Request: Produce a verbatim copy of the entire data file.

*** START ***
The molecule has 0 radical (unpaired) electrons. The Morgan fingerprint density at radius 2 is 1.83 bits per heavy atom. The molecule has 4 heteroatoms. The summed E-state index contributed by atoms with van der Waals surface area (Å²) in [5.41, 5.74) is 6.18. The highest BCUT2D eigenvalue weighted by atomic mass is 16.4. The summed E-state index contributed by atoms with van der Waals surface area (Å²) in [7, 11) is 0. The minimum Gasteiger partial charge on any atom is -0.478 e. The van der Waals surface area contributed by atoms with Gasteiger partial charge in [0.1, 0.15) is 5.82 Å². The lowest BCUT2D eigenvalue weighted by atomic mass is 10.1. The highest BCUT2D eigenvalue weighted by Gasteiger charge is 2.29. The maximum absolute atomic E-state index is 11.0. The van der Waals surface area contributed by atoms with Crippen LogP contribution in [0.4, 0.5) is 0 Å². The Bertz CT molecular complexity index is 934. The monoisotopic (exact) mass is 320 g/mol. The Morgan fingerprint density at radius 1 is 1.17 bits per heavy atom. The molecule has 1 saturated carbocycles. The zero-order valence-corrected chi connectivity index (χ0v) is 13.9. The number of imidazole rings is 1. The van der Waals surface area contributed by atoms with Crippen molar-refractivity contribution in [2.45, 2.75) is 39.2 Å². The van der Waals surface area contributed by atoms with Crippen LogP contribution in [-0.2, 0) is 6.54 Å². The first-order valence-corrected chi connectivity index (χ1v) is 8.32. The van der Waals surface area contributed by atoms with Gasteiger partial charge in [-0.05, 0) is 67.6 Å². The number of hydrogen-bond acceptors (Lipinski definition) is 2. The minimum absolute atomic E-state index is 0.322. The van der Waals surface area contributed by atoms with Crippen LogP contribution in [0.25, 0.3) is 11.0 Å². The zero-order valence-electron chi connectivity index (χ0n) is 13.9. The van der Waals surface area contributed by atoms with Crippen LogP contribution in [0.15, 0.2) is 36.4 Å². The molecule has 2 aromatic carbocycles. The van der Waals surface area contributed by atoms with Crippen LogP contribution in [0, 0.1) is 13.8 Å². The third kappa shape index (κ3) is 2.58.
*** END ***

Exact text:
The molecule has 0 radical (unpaired) electrons. The Morgan fingerprint density at radius 2 is 1.83 bits per heavy atom. The molecule has 4 heteroatoms. The summed E-state index contributed by atoms with van der Waals surface area (Å²) in [5.41, 5.74) is 6.18. The highest BCUT2D eigenvalue weighted by atomic mass is 16.4. The summed E-state index contributed by atoms with van der Waals surface area (Å²) in [7, 11) is 0. The minimum Gasteiger partial charge on any atom is -0.478 e. The van der Waals surface area contributed by atoms with Gasteiger partial charge in [0.1, 0.15) is 5.82 Å². The lowest BCUT2D eigenvalue weighted by atomic mass is 10.1. The highest BCUT2D eigenvalue weighted by Gasteiger charge is 2.29. The maximum absolute atomic E-state index is 11.0. The van der Waals surface area contributed by atoms with Crippen LogP contribution in [0.4, 0.5) is 0 Å². The Bertz CT molecular complexity index is 934. The monoisotopic (exact) mass is 320 g/mol. The Morgan fingerprint density at radius 1 is 1.17 bits per heavy atom. The molecule has 1 saturated carbocycles. The zero-order valence-corrected chi connectivity index (χ0v) is 13.9. The number of imidazole rings is 1. The van der Waals surface area contributed by atoms with Crippen molar-refractivity contribution in [2.45, 2.75) is 39.2 Å². The van der Waals surface area contributed by atoms with Crippen LogP contribution in [-0.2, 0) is 6.54 Å². The first-order valence-corrected chi connectivity index (χ1v) is 8.32. The van der Waals surface area contributed by atoms with Gasteiger partial charge in [-0.05, 0) is 67.6 Å². The number of hydrogen-bond acceptors (Lipinski definition) is 2. The minimum absolute atomic E-state index is 0.322. The van der Waals surface area contributed by atoms with Crippen LogP contribution in [0.25, 0.3) is 11.0 Å². The zero-order valence-electron chi connectivity index (χ0n) is 13.9. The van der Waals surface area contributed by atoms with Crippen LogP contribution in [0.15, 0.2) is 36.4 Å². The molecule has 2 aromatic carbocycles. The van der Waals surface area contributed by atoms with Crippen LogP contribution in [0, 0.1) is 13.8 Å². The third kappa shape index (κ3) is 2.58.